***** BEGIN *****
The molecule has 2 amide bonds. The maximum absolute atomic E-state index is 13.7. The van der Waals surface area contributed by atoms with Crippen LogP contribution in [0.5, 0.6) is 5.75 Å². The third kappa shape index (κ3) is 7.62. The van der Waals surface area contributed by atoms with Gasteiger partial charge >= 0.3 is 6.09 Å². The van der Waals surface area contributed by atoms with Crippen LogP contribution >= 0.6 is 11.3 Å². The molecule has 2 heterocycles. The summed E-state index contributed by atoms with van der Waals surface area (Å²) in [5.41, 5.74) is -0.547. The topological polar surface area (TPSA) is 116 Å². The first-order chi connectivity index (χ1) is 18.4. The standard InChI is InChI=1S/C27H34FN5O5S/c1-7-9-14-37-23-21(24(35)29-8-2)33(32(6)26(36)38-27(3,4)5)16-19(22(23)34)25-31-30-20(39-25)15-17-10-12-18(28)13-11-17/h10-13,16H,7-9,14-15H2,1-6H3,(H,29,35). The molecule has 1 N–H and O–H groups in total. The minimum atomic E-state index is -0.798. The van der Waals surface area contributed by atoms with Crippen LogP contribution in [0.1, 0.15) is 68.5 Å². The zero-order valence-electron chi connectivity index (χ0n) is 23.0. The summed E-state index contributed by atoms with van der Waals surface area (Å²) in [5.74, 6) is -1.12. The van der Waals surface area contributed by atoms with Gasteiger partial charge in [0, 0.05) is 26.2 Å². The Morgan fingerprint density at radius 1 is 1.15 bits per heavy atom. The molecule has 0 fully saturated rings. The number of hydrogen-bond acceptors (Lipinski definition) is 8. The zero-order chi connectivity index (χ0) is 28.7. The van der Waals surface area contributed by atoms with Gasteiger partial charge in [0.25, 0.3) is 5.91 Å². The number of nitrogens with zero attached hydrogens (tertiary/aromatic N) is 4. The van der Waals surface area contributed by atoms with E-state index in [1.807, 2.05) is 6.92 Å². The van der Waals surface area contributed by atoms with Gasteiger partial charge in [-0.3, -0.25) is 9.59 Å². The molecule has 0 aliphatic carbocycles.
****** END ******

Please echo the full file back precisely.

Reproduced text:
The molecule has 2 amide bonds. The maximum absolute atomic E-state index is 13.7. The van der Waals surface area contributed by atoms with Crippen LogP contribution in [0.5, 0.6) is 5.75 Å². The third kappa shape index (κ3) is 7.62. The van der Waals surface area contributed by atoms with Gasteiger partial charge >= 0.3 is 6.09 Å². The van der Waals surface area contributed by atoms with Crippen LogP contribution >= 0.6 is 11.3 Å². The molecule has 2 heterocycles. The summed E-state index contributed by atoms with van der Waals surface area (Å²) in [5.41, 5.74) is -0.547. The topological polar surface area (TPSA) is 116 Å². The first-order chi connectivity index (χ1) is 18.4. The standard InChI is InChI=1S/C27H34FN5O5S/c1-7-9-14-37-23-21(24(35)29-8-2)33(32(6)26(36)38-27(3,4)5)16-19(22(23)34)25-31-30-20(39-25)15-17-10-12-18(28)13-11-17/h10-13,16H,7-9,14-15H2,1-6H3,(H,29,35). The molecule has 1 N–H and O–H groups in total. The minimum atomic E-state index is -0.798. The van der Waals surface area contributed by atoms with Crippen LogP contribution in [0.1, 0.15) is 68.5 Å². The zero-order valence-electron chi connectivity index (χ0n) is 23.0. The summed E-state index contributed by atoms with van der Waals surface area (Å²) in [5.74, 6) is -1.12. The van der Waals surface area contributed by atoms with Gasteiger partial charge in [0, 0.05) is 26.2 Å². The Morgan fingerprint density at radius 1 is 1.15 bits per heavy atom. The molecule has 0 fully saturated rings. The number of hydrogen-bond acceptors (Lipinski definition) is 8. The zero-order chi connectivity index (χ0) is 28.7. The van der Waals surface area contributed by atoms with Gasteiger partial charge in [0.25, 0.3) is 5.91 Å². The number of nitrogens with zero attached hydrogens (tertiary/aromatic N) is 4. The van der Waals surface area contributed by atoms with E-state index in [1.807, 2.05) is 6.92 Å². The van der Waals surface area contributed by atoms with Gasteiger partial charge in [-0.3, -0.25) is 9.59 Å². The molecule has 0 aliphatic carbocycles.